The moment we accept the problem and grant that agents may not use the same terms to mean the same things, we need a way for an agent to discover what another agent means when it communicates. In order for this to happen, every agent will need to publicly declare exactly what terms it is using and what they mean. This specification is commonly referred to as the agent’s ontology [Gruber 1993]. If it were written only for people to understand, this specification could be just a glossary. However, meaning must be accessible to other software agents. This requires that the meaning be encoded in some kind of formal language. This will enable a given agent to use automated reasoning to accurately determine the meaning of other agents’ terms. For example, suppose Agent 1 sends a message to Agent 2 and in this message is a pointer to Agent 1’s ontology. Agent 2 can then look in Agent 1's ontology to see what the terms mean, the message is successfully communicated, and the agent’s task is successfully performed. At least this is the theory. In practice there is a plethora of difficulties. The holy grail is for this to happen consistently, reliably, and fully automatically. Most of these difficulties arise from various sources of heterogeneity. For example, there are many different ontology representation languages, different modeling styles and inconsistent use of terminology, to name a few.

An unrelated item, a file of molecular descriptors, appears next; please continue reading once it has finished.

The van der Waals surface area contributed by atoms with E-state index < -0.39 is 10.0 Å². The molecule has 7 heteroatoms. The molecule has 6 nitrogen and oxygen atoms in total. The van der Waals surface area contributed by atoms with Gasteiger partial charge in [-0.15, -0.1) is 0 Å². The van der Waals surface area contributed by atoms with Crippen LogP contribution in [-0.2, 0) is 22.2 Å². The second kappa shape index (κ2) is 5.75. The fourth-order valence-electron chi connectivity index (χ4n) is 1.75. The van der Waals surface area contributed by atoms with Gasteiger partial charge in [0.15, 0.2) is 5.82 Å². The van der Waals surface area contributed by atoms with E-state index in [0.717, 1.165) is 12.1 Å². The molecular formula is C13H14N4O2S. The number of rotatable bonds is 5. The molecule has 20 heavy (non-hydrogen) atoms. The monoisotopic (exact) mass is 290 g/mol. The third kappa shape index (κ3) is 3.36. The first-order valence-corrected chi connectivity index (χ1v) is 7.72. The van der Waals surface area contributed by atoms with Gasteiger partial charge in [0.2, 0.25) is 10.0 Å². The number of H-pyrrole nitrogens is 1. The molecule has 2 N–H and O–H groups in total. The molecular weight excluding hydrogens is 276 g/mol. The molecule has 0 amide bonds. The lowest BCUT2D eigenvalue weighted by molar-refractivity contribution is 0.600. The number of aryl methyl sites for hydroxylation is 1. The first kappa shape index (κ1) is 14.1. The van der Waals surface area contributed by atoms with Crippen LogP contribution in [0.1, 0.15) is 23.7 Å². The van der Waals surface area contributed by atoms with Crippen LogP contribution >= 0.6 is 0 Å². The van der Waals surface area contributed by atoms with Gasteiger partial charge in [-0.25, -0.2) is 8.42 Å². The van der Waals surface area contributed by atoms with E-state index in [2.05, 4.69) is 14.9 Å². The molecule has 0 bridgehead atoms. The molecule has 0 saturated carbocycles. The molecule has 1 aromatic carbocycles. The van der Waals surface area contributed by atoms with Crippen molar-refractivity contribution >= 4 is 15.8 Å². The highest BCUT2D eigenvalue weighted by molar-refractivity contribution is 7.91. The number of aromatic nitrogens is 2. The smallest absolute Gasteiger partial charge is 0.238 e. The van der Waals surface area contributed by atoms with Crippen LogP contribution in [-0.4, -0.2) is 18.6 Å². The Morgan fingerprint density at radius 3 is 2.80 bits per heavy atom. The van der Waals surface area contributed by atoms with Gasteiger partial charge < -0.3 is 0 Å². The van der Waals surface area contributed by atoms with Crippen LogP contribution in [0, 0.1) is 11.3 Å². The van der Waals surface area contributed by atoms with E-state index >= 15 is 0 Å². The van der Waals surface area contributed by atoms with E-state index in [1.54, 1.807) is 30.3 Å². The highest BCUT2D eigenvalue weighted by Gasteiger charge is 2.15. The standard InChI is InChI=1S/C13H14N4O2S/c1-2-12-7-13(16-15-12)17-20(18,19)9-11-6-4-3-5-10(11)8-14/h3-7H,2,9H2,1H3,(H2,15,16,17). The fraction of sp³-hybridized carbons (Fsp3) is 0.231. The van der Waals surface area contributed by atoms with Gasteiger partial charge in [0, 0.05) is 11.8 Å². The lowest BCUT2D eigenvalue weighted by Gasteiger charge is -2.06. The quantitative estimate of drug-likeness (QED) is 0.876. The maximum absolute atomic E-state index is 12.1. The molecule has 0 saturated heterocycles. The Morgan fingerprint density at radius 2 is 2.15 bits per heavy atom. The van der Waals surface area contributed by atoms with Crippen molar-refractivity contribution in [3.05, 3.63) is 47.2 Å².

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A quote saved on Feb. 26, 2013.


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